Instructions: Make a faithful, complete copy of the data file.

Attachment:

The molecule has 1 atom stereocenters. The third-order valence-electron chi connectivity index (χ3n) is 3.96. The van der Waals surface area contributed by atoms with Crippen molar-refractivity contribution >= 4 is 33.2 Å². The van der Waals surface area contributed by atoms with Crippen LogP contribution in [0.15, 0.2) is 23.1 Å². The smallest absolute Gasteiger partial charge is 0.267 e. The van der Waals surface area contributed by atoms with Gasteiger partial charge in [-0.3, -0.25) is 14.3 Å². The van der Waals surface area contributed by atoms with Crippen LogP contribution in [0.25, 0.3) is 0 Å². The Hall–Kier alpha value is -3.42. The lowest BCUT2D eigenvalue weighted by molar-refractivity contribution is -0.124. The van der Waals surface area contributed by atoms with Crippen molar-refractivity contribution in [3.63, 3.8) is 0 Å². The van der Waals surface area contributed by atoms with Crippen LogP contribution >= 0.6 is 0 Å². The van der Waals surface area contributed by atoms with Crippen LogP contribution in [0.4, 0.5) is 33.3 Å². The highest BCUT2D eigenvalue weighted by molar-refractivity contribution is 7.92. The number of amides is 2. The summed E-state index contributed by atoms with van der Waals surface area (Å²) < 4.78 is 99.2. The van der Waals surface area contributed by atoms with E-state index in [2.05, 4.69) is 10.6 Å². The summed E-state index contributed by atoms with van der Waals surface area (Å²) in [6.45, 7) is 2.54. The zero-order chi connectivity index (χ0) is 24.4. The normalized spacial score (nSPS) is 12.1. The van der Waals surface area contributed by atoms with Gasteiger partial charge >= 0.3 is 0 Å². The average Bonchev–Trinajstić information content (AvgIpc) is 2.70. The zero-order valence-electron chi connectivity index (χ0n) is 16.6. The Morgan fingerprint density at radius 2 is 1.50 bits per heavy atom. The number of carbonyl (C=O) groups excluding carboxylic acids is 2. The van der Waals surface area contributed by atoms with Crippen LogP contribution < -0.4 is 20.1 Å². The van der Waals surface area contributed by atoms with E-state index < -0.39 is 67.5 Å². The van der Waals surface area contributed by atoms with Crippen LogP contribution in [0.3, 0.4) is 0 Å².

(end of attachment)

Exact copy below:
The molecule has 1 atom stereocenters. The third-order valence-electron chi connectivity index (χ3n) is 3.96. The van der Waals surface area contributed by atoms with Crippen molar-refractivity contribution >= 4 is 33.2 Å². The van der Waals surface area contributed by atoms with Crippen LogP contribution in [0.15, 0.2) is 23.1 Å². The smallest absolute Gasteiger partial charge is 0.267 e. The van der Waals surface area contributed by atoms with Gasteiger partial charge in [-0.3, -0.25) is 14.3 Å². The van der Waals surface area contributed by atoms with Crippen LogP contribution in [0.25, 0.3) is 0 Å². The Hall–Kier alpha value is -3.42. The lowest BCUT2D eigenvalue weighted by molar-refractivity contribution is -0.124. The van der Waals surface area contributed by atoms with Crippen molar-refractivity contribution in [3.63, 3.8) is 0 Å². The van der Waals surface area contributed by atoms with Crippen LogP contribution >= 0.6 is 0 Å². The van der Waals surface area contributed by atoms with Crippen LogP contribution in [0.4, 0.5) is 33.3 Å². The highest BCUT2D eigenvalue weighted by molar-refractivity contribution is 7.92. The number of amides is 2. The summed E-state index contributed by atoms with van der Waals surface area (Å²) < 4.78 is 99.2. The van der Waals surface area contributed by atoms with E-state index in [2.05, 4.69) is 10.6 Å². The summed E-state index contributed by atoms with van der Waals surface area (Å²) in [6.45, 7) is 2.54. The zero-order chi connectivity index (χ0) is 24.4. The normalized spacial score (nSPS) is 12.1. The van der Waals surface area contributed by atoms with Gasteiger partial charge >= 0.3 is 0 Å². The average Bonchev–Trinajstić information content (AvgIpc) is 2.70. The zero-order valence-electron chi connectivity index (χ0n) is 16.6. The Morgan fingerprint density at radius 2 is 1.50 bits per heavy atom. The number of carbonyl (C=O) groups excluding carboxylic acids is 2. The van der Waals surface area contributed by atoms with Crippen LogP contribution < -0.4 is 20.1 Å². The van der Waals surface area contributed by atoms with E-state index < -0.39 is 67.5 Å². The van der Waals surface area contributed by atoms with Crippen LogP contribution in [0.3, 0.4) is 0 Å².